CALLS to reduce the bans of Steve Smith, David Warner and Cameron Bancroft have been renewed after Cricket Australia’s independent review in the team culture was released.
It looks to be the new battlefield between Australian cricketers and the under-fire administrator after Cricket Australia chairman David Peever rejected calls for change.
From the moment Smith and Warner were banned for a year, and Bancroft for nine months, there has been widespread discontent within cricketing circles about the terms and length of those punishments.
With the independent report from The Ethics Centre painting a picture of the Cricket Australia culture as “arrogant”, “bullying” and “dictatorial”, Australian Cricketers Association president Greg Dyer declared it must prompt a rethink.
“There must be a reconsideration of the harshness of the penalties,” Dyer said in a statement.
“Basic fairness demands these independently verified contributing factors must now be taken into consideration and the penalties reduced.”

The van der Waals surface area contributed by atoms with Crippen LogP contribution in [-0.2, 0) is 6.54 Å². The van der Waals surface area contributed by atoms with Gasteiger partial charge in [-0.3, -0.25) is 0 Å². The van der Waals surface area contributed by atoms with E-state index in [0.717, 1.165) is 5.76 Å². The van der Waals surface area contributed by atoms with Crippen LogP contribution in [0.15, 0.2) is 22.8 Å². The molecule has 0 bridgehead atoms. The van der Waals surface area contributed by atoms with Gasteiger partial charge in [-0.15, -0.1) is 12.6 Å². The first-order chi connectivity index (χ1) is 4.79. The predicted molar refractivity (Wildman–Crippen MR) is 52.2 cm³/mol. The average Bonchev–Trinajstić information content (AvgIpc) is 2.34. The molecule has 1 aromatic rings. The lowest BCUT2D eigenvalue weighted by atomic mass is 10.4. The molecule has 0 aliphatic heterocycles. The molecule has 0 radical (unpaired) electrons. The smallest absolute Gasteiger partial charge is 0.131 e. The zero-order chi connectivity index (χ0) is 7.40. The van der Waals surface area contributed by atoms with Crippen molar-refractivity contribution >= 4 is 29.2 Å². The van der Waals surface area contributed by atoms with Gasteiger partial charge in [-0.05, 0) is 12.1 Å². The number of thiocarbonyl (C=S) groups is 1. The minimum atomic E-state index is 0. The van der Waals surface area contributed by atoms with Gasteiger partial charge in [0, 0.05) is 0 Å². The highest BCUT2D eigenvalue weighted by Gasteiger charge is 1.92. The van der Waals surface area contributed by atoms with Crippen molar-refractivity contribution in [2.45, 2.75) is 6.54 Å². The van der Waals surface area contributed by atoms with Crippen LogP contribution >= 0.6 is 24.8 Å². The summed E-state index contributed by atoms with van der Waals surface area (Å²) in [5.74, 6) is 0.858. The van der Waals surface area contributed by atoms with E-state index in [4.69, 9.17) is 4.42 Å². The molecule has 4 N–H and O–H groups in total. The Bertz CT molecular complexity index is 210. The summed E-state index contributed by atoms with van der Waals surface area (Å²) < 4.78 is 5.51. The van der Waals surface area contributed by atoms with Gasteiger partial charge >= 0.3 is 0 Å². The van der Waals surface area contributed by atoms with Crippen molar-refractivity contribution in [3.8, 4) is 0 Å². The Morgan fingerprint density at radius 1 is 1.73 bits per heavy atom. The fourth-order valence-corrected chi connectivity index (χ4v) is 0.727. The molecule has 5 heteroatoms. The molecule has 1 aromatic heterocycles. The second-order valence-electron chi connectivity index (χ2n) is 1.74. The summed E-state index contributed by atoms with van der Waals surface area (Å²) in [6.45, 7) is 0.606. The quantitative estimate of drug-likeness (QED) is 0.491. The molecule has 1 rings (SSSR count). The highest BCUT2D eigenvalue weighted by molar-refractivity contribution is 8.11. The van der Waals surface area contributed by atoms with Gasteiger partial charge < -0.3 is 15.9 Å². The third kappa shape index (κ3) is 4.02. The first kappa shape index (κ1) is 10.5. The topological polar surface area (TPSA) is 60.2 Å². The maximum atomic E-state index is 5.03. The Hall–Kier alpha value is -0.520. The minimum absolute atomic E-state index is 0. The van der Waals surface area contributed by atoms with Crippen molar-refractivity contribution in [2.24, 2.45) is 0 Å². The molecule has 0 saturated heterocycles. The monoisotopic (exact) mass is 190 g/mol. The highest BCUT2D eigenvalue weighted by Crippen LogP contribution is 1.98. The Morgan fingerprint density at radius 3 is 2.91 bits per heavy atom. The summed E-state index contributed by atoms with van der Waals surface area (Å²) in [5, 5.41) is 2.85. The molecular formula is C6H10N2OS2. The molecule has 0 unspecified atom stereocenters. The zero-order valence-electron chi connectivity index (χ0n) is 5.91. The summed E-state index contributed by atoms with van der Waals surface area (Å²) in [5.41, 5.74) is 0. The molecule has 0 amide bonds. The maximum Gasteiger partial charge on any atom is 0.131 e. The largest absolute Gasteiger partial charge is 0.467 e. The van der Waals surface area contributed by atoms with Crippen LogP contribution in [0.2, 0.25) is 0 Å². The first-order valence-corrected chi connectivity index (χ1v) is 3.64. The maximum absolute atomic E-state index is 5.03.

Cricket Australia’s code of conduct says once a penalty is accepted, there’s no scope for it to be altered.
Steve Smith is playing for Sutherland despite still being ranked the second best Test batsman in the world.Source:AAP
Cricket Australia chairman David Peever insists there is nothing that will alter his board’s hardline stance on Smith, Warner and Bancroft.
“There was a full investigation and that was the outcome of the investigation,” Peever said.
“The sanctions were imposed by the board after a very full and thoughtful process and so the sanctions stand, as I said several weeks ago.”
Peever was interviewed on the ABC’s 7.30 and Peever reiterated the sanctions would stand.